The pre-show Honor Rumble will not go down as one of the great battle royals of wrestling history, but it had enough good moments to make it worthwhile. Like the Wrestle Kingdom pre-show activity this year, I will cover these in bullet point form!

  • Minoru Suzuki was such a perfect choice for the second entrant! He wasn’t doing much on this card (which, after his Bloodsport main event and his swearing at the RevPro audience fulfilled my Suzuki WrestleMania weekend activity needs, was fine with me) but the crowd got to see one of the big entrances they wanted and he was a solid part of the Rumble.
  • That being said, how did they not get the music rights for “Kaze Ni Nare” for the broadcast of this show? But that being said, how great was it to see Suzuki take his time walking to the ring to Generic FantasticaMania Filler Slow Jam #3?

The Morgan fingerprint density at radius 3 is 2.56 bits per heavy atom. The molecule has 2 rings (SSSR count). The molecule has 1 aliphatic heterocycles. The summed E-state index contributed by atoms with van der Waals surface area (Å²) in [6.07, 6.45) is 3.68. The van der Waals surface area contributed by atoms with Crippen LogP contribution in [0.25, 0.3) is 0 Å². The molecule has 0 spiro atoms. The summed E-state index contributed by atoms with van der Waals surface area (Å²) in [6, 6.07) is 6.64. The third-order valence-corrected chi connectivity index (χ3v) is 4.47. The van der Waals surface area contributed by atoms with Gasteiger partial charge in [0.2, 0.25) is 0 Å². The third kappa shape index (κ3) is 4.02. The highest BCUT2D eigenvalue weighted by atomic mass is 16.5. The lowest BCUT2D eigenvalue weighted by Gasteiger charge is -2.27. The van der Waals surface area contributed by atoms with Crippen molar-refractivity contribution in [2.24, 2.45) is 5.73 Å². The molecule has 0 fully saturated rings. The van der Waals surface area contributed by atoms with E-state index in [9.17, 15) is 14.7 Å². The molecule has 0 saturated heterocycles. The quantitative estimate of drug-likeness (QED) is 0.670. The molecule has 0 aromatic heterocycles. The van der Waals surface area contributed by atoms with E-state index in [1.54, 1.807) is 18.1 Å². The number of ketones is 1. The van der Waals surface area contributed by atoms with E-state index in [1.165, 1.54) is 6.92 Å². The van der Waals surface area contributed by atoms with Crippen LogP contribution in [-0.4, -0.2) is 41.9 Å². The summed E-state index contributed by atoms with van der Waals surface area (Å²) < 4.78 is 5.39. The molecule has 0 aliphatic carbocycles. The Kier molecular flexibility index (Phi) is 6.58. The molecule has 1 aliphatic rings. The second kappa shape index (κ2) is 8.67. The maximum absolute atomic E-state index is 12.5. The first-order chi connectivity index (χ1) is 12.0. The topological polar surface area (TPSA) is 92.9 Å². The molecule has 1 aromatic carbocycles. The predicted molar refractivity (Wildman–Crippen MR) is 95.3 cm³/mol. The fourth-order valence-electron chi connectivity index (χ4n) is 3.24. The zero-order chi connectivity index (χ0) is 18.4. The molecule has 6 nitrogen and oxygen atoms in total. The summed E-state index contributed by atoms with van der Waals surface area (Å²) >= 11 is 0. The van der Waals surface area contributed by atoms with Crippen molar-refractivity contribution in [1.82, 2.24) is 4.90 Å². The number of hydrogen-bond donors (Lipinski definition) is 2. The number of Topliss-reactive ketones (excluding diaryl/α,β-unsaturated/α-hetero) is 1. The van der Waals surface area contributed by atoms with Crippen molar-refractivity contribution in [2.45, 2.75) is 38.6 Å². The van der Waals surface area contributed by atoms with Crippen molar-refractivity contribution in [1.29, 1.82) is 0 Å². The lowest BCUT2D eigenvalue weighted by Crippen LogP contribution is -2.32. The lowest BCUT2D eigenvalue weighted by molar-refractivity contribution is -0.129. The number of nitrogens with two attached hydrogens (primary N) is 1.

• The way Toru Yano was used in this match was similarly perfect, with he and Colt Cabana now established as basically best friends and some great contributions to English commentary by the Sublime Master Thief. Him being added to the match as an impromptu #31 was dumb, but I don’t think anyone cared at that point.
  • I had forgotten that Shingo Takagi is in the middle section of the Venn diagram of “guys Japanese wrestling fans like,” “guys hardcore ROH fans like,” and “guys indie wrestling fans like.” Also, he and Sho’s inevitable BOSJ match and/or Dontaku tour singles match is clearly going to be a big deal.
  • Taguchi and Rocky Romero’s player-coach partnership was perfect, as was Romero eliminating Bushi.